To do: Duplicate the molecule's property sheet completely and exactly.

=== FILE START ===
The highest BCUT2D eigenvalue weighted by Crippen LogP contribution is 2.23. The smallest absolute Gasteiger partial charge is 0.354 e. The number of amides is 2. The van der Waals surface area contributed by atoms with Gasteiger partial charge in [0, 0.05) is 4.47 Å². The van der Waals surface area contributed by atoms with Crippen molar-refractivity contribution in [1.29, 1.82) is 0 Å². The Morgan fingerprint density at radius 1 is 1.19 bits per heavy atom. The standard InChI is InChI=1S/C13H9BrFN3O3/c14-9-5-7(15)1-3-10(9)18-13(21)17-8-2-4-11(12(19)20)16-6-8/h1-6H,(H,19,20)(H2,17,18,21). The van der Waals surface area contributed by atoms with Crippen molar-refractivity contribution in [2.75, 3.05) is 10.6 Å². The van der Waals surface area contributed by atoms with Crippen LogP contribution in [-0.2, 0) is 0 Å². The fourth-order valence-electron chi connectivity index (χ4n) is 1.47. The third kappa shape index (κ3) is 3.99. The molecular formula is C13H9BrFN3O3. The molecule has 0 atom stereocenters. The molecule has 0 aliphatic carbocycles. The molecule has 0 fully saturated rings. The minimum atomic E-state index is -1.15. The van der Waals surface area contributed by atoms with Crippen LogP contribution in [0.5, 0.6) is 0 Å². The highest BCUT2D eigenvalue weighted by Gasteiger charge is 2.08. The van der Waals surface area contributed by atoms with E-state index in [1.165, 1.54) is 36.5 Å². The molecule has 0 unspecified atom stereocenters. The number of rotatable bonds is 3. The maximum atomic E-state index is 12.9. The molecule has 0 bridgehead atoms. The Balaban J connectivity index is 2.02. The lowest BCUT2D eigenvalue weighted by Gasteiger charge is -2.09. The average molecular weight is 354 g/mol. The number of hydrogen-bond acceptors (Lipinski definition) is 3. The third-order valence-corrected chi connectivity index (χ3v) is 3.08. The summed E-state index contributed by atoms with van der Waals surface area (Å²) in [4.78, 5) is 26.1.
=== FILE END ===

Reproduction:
The highest BCUT2D eigenvalue weighted by Crippen LogP contribution is 2.23. The smallest absolute Gasteiger partial charge is 0.354 e. The number of amides is 2. The van der Waals surface area contributed by atoms with Gasteiger partial charge in [0, 0.05) is 4.47 Å². The van der Waals surface area contributed by atoms with Crippen molar-refractivity contribution in [1.29, 1.82) is 0 Å². The Morgan fingerprint density at radius 1 is 1.19 bits per heavy atom. The standard InChI is InChI=1S/C13H9BrFN3O3/c14-9-5-7(15)1-3-10(9)18-13(21)17-8-2-4-11(12(19)20)16-6-8/h1-6H,(H,19,20)(H2,17,18,21). The van der Waals surface area contributed by atoms with Crippen molar-refractivity contribution in [2.75, 3.05) is 10.6 Å². The van der Waals surface area contributed by atoms with Crippen LogP contribution in [-0.2, 0) is 0 Å². The fourth-order valence-electron chi connectivity index (χ4n) is 1.47. The third kappa shape index (κ3) is 3.99. The molecular formula is C13H9BrFN3O3. The molecule has 0 atom stereocenters. The molecule has 0 aliphatic carbocycles. The molecule has 0 fully saturated rings. The minimum atomic E-state index is -1.15. The van der Waals surface area contributed by atoms with Crippen LogP contribution in [0.5, 0.6) is 0 Å². The highest BCUT2D eigenvalue weighted by Gasteiger charge is 2.08. The van der Waals surface area contributed by atoms with E-state index in [1.165, 1.54) is 36.5 Å². The molecule has 0 unspecified atom stereocenters. The number of rotatable bonds is 3. The maximum atomic E-state index is 12.9. The molecule has 0 bridgehead atoms. The Balaban J connectivity index is 2.02. The lowest BCUT2D eigenvalue weighted by Gasteiger charge is -2.09. The average molecular weight is 354 g/mol. The number of hydrogen-bond acceptors (Lipinski definition) is 3. The third-order valence-corrected chi connectivity index (χ3v) is 3.08. The summed E-state index contributed by atoms with van der Waals surface area (Å²) in [4.78, 5) is 26.1.